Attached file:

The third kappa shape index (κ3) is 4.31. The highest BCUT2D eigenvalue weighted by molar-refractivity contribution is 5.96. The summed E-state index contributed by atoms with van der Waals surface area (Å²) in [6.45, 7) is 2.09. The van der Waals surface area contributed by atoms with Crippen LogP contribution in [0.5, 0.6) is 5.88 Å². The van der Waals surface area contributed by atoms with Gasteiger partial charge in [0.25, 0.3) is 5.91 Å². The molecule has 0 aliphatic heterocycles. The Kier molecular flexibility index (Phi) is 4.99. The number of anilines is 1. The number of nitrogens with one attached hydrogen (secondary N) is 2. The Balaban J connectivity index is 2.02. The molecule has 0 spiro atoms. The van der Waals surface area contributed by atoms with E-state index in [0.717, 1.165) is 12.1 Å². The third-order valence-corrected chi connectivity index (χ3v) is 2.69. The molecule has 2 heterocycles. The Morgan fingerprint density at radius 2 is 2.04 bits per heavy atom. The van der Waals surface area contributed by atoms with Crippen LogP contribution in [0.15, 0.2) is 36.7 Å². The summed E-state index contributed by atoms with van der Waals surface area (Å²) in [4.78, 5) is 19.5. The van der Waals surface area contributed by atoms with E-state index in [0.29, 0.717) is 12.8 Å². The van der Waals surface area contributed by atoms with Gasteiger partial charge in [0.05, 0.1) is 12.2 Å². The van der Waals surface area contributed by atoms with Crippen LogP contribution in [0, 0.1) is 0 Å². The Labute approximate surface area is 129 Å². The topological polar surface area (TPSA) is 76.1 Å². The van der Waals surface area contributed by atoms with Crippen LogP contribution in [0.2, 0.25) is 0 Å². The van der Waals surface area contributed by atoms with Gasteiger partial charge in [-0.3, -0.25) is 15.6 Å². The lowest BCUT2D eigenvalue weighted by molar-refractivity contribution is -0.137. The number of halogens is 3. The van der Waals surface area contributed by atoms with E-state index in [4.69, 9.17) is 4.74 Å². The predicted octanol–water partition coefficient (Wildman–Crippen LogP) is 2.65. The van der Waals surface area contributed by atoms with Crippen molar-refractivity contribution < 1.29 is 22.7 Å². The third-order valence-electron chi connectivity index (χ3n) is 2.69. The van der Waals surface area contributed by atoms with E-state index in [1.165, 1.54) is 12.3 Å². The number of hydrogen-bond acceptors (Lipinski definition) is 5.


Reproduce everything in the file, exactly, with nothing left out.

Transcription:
The third kappa shape index (κ3) is 4.31. The highest BCUT2D eigenvalue weighted by molar-refractivity contribution is 5.96. The summed E-state index contributed by atoms with van der Waals surface area (Å²) in [6.45, 7) is 2.09. The van der Waals surface area contributed by atoms with Crippen LogP contribution in [0.5, 0.6) is 5.88 Å². The van der Waals surface area contributed by atoms with Gasteiger partial charge in [0.25, 0.3) is 5.91 Å². The molecule has 0 aliphatic heterocycles. The Kier molecular flexibility index (Phi) is 4.99. The number of anilines is 1. The number of nitrogens with one attached hydrogen (secondary N) is 2. The Balaban J connectivity index is 2.02. The molecule has 0 spiro atoms. The van der Waals surface area contributed by atoms with E-state index in [0.717, 1.165) is 12.1 Å². The third-order valence-corrected chi connectivity index (χ3v) is 2.69. The molecule has 2 heterocycles. The Morgan fingerprint density at radius 2 is 2.04 bits per heavy atom. The van der Waals surface area contributed by atoms with Crippen LogP contribution in [0.15, 0.2) is 36.7 Å². The summed E-state index contributed by atoms with van der Waals surface area (Å²) in [4.78, 5) is 19.5. The van der Waals surface area contributed by atoms with E-state index in [0.29, 0.717) is 12.8 Å². The van der Waals surface area contributed by atoms with Gasteiger partial charge in [0.05, 0.1) is 12.2 Å². The van der Waals surface area contributed by atoms with Crippen LogP contribution in [0, 0.1) is 0 Å². The Labute approximate surface area is 129 Å². The topological polar surface area (TPSA) is 76.1 Å². The van der Waals surface area contributed by atoms with Crippen LogP contribution in [0.2, 0.25) is 0 Å². The van der Waals surface area contributed by atoms with Gasteiger partial charge in [-0.3, -0.25) is 15.6 Å². The lowest BCUT2D eigenvalue weighted by molar-refractivity contribution is -0.137. The number of halogens is 3. The van der Waals surface area contributed by atoms with E-state index in [4.69, 9.17) is 4.74 Å². The predicted octanol–water partition coefficient (Wildman–Crippen LogP) is 2.65. The van der Waals surface area contributed by atoms with Crippen molar-refractivity contribution < 1.29 is 22.7 Å². The third-order valence-electron chi connectivity index (χ3n) is 2.69. The van der Waals surface area contributed by atoms with E-state index in [1.165, 1.54) is 12.3 Å². The number of hydrogen-bond acceptors (Lipinski definition) is 5.